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Mark Knight explains why he sees a concussed Steve Smith as Aussie cricket’s knight in shining armour

Mark Knight, August 22, 2019 6:34PM Herald Sun

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Part of Mark Knight’s cartoon showing a determined Steve Smith wanting to play on in England. media_cameraPart of Mark Knight’s cartoon showing a determined Steve Smith wanting to play on in England.

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Sport is a topic I draw cartoons on a lot! Australians love their sport and one of the most prized of all sporting events is when Australia plays England for cricket’s most treasured trophy, The Ashes.

Former Australian Prime Minister John Howard used to say that he had the second most important job in the country. He believed the most important job was the captain of the Australian cricket team.

England v Australia - 2nd Specsavers Ashes Test: Day Four media_cameraSteve Smith is struck in the neck by a bouncing delivery from Jofra Archer. Picture: Getty Images

Our captain used to be Steve Smith until a year ago. He is one of the best batsmen in the world.

But last year he was suspended for 12 months after Australian cricketers were caught tampering* with the ball during a match against South Africa. He lost the captaincy as well. But when his ban ended a couple of months ago he was back in the Australian side and off to England to play for Australia in The Ashes series.

People wondered how he would go after a year off, but they had no need for concern when Smith hit more than 100 runs in each innings to help win the match for Australia.

He was a star again!

Then tragedy struck in the next match when Smith was hit in the head by a very fast bouncing ball bowled by English bowler Jofra Archer. He suffered concussion* afterwards and officials and doctors were deciding whether to rule him out of the next Test match.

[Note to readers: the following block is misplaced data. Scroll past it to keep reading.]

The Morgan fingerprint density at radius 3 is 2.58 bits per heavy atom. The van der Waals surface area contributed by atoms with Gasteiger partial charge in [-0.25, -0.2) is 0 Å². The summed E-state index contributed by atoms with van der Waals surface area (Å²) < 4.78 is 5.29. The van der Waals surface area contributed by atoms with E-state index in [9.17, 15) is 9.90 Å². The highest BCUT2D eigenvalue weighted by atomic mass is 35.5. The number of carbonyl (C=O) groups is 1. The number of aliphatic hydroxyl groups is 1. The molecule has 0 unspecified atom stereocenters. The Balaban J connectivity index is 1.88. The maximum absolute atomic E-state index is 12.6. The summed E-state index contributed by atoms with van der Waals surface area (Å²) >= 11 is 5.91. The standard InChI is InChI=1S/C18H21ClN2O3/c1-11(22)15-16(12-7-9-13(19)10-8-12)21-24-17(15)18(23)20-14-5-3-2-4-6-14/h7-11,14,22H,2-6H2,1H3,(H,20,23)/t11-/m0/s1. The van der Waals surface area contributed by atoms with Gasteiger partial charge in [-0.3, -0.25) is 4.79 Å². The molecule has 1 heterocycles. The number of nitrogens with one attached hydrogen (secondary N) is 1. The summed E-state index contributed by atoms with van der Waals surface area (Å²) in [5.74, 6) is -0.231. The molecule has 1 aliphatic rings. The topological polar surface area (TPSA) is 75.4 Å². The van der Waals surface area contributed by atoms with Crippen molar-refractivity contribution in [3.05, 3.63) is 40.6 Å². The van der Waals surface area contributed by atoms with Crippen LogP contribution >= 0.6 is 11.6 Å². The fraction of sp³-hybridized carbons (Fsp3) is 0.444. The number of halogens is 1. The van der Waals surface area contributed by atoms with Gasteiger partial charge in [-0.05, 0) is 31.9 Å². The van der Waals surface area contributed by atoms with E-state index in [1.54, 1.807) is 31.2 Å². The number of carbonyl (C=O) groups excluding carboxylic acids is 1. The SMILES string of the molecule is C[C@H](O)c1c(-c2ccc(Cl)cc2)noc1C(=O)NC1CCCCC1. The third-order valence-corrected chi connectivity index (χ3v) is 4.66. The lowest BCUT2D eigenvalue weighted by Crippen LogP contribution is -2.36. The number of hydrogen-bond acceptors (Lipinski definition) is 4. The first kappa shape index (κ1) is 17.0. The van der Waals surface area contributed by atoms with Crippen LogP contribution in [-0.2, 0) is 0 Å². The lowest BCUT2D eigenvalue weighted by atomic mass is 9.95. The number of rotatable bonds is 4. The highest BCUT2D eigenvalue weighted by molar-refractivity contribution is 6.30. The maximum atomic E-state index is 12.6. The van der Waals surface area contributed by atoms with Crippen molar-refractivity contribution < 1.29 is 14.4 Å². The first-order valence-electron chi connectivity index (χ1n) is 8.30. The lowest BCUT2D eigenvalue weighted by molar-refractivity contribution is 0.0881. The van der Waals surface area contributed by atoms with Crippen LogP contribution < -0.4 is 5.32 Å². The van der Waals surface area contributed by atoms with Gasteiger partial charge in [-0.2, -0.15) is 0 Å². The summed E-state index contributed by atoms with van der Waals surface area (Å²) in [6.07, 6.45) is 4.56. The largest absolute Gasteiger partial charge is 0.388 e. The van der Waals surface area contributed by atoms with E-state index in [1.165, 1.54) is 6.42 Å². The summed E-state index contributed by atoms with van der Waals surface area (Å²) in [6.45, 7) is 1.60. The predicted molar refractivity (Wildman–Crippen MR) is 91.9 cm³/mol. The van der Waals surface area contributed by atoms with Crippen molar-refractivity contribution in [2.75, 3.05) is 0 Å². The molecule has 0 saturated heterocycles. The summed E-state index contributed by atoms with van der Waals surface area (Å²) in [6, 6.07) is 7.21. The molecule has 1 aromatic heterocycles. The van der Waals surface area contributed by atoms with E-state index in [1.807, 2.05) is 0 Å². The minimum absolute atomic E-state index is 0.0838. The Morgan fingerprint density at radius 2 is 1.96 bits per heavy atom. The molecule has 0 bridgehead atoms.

This was a big story.

Mark Knight’s cartoon. Right click and open image in new tab to see image full screen.

media_cameraMark Knight’s cartoon on Steve Smith’s concussion injury.

Smith, Australia’s star batsman possibly ruled out of the next Test match! I thought I should draw a cartoon on this issue because we treat head injuries more seriously these days as we have greater understanding of concussion and brain injuries.

My angle on the story would be that Smith’s determination to play was such that he would try anything to get onto the field, as players will often do. There was discussion in the media about the need for improved helmets and neck guards. That’s when I started to explore ideas for better protection for players.

This cricket match was being played in England, famous for its knights in shining armour during medieval* times. You can’t get any better protection than that!

Letting my imagination run I imagined Smith taking himself off to Ye Olde England* blacksmith’s* shop and having himself fitted out with a suit of armour to protect his body from the English bowlers.

As I sketched, the blacksmith’s workshop started to come to life with the blacksmith himself becoming a hairy, sweaty tradesman from the Middle Ages*. There was a glowing forge, (that’s the fireplace that melts the metal), swords and tools for working with and in the foreground a big steel anvil*.